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Preparing Your Pets for Disasters

 

Be Prepared with a Disaster Plan
The best way to protect your family from the effects of a distater is to have a disaster plan. If you are a pet owner, that plan should include your pets. Being prepared can save their lives.

Different disasters require different responses. But whether the disaster is a flood, fire, tornado or a hazardous spill, you might have to evacuate your home.

In the event of a disaster, if you must evacuate, the important thing you can do to protect your pets is to evacuate them, too. Leaving pets behind, even if you try to create a safe place for them, is likely to result in their being injured, lost, or worse. So prepare now for the day when you and your pets might have to leave your home.

Identification for Your Pet

1. Have a Safe Place to Take Your Pets
Red Cross disaster shelters cannot accept pets because of states' health and safety regulations and other considerations. Service animals that assist people with disabilities are the only animals allowed in Red Cross shelters. It may be difficult, if not impossible, to find shelter for your animals in the midst of a disaster, so plan ahead. Do not wait until disaster strikes to do your research.

2. Assemble a Portable Pet Disaster Kit
Whether you are away from home for a day or a week, you'll need essential supplies. Keep items in an accessible place and store them in sturdy containers that can be carried easily (duffel bags, covered trash containers, etc.). Your pet disaster supplies kit should iclude: 3. Know What to do as a Disaster Approaches
Often, storm watches are issued hours, even days, in advance. At first hint of disaster, begin to act - You may not be home when the evacuation order comes. Find out if a trusted neighbor would be willing to take your pets and meet you at a prearranged location. This person should be confortable with your pets, know where your animals are likely to be, know where your pet disaster supplies kit is kept, and have a key to your home. If you use a petsitting service, they might be available to help, but discuss the possiblity well in advance.

Planning and preparation will enable you to evacuate with your pets quickly and safely. But bear in mind that animals react differently under stress. Outside your home and in the car, keep dogs securely leashed. Transport cats in carriers. Don't leave animals unattended anywhere they can run off. tHe most trustworthy pets might panic, hide, try to escape, or even bite or scratch. And, when you return home, give your pets time to settle back into their routines. Consult your veterinarian if any behavior problems persist.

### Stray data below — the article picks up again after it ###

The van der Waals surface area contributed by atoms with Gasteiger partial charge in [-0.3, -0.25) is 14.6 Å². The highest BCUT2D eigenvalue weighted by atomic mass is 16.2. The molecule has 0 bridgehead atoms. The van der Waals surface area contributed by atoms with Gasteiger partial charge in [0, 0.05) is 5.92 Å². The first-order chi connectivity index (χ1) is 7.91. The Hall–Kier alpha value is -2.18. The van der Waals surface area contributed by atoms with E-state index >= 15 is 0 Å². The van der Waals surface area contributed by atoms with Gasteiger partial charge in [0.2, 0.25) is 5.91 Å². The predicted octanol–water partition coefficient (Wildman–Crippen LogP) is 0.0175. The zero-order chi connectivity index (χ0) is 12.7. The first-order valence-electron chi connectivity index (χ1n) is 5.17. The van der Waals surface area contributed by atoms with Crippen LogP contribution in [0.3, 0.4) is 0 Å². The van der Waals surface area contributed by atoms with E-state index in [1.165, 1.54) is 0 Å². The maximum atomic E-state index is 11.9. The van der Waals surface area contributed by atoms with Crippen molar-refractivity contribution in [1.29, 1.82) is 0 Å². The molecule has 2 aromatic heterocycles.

Enjoy your pets knowing they are safer thanks to your forethought.

Emergency Disaster Care
Your animal's best protection is being with you, and taking your pet requires special planning. Remember that evacuation shelters generally don't accept animals, so locate a safe place for your pets before disaster strikes.

Caring for Birds in an Emergency
Birds should be transported in a secure travel cage or carrier.

About Other Pets

Reptiles
Snakes can be transported in a pillowcase but they must be transferred to more secure housing when they reach the evacuation site. If your snakes require frequent feedings, carry food with you. Take a water bowl large enough for soaking as well as a heating pad.

When transporting house lizards follow the same directions as for birds.

Small Animals Small mammals (hamsters, gerbils, etc.) should be transported in secure carriers suitable for maintaining the animals while sheltered. Take bedding materials, food bowls, and water bottles.

Tornado Information
Tornados present an intense situation since your lead time might be more limited than in other disasters. Remember what happened to Dorothy in the movie Wizard of Oz when she wouldn't go to shelter without Toto, her faithful pet? By planning ahead you can take care of yourself and your pet.

When a tornado watch is given, you can begin preparations just in case they are needed. Locate your pets and put them in carriers or on leashes. You can put them in your predetermined safe place with food and water until the watch ends.

Pre-emergency training of cats and dogs to follow you to the basement of place of shelter on command can avoid a scramble when a warning occurs. Practice this training regularly to keep your pets and you ready for any emergency by making a game of going quickly to shelter and rewarding them with treats.

If needed, wrap cats and small dogs in a blanket or pillow case to carry them quickly to shelter. Keeping treats or a favorite toy in the shelter area can help calm your pet during hte wait for danger to pass.


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